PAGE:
We propose to build the first Regional European Public Service from ground to unlimited:
The building of Europe has come to a grinding halt. Politicians and European stakeholders are all looking for a solution to demonstrate that Europe can be more than just an economic tool.
In this context, controllers and all air navigation staff have the power to build the first European public service from ground to unlimited.
Collectively, we have the power to actually make real this idea, which politicians are talking at length about and which citizens are demanding. This is another reason why we have to act.
To keep control over our future!
Competition has always resulted in privatisations and vice-versa. Air traffic control is no exception to this rule.
The privatisation of NATS (the UK service provider) and the move to privatise the German service provider serve as good examples. You do not have to be an economist to realise that privatisation leads to cost cutting with the aim of making savings for the shareholders. The quality and fundamentals of our service are at risk.
As professionals, we must act to defend an activity whose prime objective is to ensure the safety of all air traffic. Therefore, we have a duty to reject the competition model.
Today, MOSAIC is the only credible and realistic alternative to the competition which is emerging in air traffic control over continental Europe.
We must build up this model, based on cooperative alliances, as a matter of the utmost urgency.
When the staff representatives of seven countries and MUAC suddenly join together in a common vision, then, we constitute a credible group.
The creation, through reinforced cooperation between the States concerned, of a European public service model, which may subsequently be extended to other States, is very appealing in today's context.
The Trade unions and Professional Associations of Belgium, France, Germany, Italy, Luxembourg, Switzerland, The Netherlands and Maastricht UAC are today working together to achieve the same objective.
All trade unions reject the European Commission's competition-based precepts. They would like European air navigation to be built around a safe, continuous and efficient service for the users and the populations over flown.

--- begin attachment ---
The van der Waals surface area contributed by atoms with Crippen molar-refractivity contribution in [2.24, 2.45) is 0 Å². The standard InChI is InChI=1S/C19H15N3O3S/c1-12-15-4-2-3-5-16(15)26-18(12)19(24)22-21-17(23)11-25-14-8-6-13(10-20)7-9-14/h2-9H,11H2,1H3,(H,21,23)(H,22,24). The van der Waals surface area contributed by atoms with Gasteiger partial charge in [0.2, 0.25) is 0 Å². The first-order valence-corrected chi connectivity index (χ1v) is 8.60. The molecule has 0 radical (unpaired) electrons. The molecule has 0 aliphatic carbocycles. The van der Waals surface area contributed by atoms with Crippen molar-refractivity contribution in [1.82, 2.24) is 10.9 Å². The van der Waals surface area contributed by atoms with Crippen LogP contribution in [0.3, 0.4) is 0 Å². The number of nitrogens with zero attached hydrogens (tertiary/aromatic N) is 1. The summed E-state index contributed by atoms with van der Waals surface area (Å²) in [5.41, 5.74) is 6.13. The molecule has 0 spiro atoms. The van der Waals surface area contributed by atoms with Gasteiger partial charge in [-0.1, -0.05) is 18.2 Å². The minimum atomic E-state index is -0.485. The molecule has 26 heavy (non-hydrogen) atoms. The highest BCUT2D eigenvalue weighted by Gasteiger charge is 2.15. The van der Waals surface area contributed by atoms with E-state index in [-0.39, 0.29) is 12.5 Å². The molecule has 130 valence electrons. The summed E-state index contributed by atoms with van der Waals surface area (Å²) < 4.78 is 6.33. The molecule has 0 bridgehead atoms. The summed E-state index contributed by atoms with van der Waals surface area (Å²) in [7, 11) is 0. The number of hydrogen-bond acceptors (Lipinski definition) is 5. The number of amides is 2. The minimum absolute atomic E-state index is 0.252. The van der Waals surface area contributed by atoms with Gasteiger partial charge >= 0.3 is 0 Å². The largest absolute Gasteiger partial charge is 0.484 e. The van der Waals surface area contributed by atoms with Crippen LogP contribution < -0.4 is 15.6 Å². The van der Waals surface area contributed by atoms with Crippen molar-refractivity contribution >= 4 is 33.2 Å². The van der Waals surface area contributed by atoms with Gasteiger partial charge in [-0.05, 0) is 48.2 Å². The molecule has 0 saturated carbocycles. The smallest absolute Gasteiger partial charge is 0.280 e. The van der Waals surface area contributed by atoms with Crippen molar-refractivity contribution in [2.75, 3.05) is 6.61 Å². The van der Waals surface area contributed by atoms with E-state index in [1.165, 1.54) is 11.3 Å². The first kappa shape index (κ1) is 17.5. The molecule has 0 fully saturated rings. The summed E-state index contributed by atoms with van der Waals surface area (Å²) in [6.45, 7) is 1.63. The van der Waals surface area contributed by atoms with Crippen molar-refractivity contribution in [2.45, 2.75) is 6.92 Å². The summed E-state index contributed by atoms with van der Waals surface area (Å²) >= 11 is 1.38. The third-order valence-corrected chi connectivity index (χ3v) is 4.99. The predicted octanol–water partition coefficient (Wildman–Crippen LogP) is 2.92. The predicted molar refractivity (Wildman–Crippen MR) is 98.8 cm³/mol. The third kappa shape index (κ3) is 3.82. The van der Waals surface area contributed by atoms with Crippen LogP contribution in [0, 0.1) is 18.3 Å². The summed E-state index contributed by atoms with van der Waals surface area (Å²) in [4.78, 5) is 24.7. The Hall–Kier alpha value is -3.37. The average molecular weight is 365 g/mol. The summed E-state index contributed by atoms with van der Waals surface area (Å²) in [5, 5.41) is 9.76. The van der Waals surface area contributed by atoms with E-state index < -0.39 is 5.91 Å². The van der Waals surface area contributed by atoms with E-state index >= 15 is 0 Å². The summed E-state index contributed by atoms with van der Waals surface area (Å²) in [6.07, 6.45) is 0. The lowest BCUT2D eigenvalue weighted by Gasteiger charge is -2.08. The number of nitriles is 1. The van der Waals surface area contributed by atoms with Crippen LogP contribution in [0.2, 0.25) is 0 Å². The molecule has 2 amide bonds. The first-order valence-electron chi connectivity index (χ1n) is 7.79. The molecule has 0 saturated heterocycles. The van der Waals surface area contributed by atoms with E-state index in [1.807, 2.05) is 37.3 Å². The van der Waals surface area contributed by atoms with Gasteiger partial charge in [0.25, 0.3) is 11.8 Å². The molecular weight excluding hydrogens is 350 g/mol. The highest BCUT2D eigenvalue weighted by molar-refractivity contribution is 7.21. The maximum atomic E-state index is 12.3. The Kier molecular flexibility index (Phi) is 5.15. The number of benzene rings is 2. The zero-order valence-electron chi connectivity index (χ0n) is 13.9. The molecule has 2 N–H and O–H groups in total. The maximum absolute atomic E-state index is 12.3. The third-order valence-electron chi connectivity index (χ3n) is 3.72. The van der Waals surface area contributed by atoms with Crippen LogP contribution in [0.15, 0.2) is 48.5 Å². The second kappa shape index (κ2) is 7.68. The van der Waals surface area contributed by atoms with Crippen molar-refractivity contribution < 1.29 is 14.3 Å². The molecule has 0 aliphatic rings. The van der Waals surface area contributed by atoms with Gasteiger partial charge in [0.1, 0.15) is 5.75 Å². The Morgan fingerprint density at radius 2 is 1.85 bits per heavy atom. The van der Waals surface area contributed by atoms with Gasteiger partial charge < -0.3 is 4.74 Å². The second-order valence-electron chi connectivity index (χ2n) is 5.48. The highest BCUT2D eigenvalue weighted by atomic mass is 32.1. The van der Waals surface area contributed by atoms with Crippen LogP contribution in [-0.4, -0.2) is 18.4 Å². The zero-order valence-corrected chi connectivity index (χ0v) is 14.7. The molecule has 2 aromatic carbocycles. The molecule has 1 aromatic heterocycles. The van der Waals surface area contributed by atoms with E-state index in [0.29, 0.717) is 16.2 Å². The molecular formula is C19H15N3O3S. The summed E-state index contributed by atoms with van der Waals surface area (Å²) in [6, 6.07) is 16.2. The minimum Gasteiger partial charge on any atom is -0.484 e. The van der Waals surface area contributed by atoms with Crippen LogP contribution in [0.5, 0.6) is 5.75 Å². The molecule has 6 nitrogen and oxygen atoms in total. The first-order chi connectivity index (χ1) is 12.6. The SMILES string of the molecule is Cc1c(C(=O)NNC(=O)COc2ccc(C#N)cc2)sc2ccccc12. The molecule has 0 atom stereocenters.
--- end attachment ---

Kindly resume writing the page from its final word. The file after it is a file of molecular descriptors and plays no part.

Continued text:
By signing up for MOSAIC , they are together opting for a Europe where the notion of citizenship is central.
To believe that we can create a Regional European Control System in one fell swoop is as unrealistic as thinking we could build a European air traffic control service in 25 countries in one go.
Progressive steps are therefore essential. They will make it possible to build up the structure in which officials will work, and ensure that the project also meets the expectations of staff. There can therefore be no question of throwing away what we already have before we know for sure where we are going.
The first stage is the introduction of technical and operational cooperation. An improved version of what we have already at MUAC level.
The second stage is the pooling of money from route charges. Until now, operational projects have always been limited by financial considerations, since a flow of traffic means the generation of route charges and therefore money for the service provider. Once the question of money and individual interests has been eliminated, common airspace management can be really set upâ€¦towards integration.
The third stage will involve imposing MOSAIC internal structures as the sole service provider for the 7 countries.
The staff from the original service providers will be attached to the new structure as European officials. With a single status and uniform high-quality training, the risk of social dumping in our profession will be eliminated.
This project concerns all service provider staff and not just air traffic controllers. This is another reason why various national trade unions support us on this project.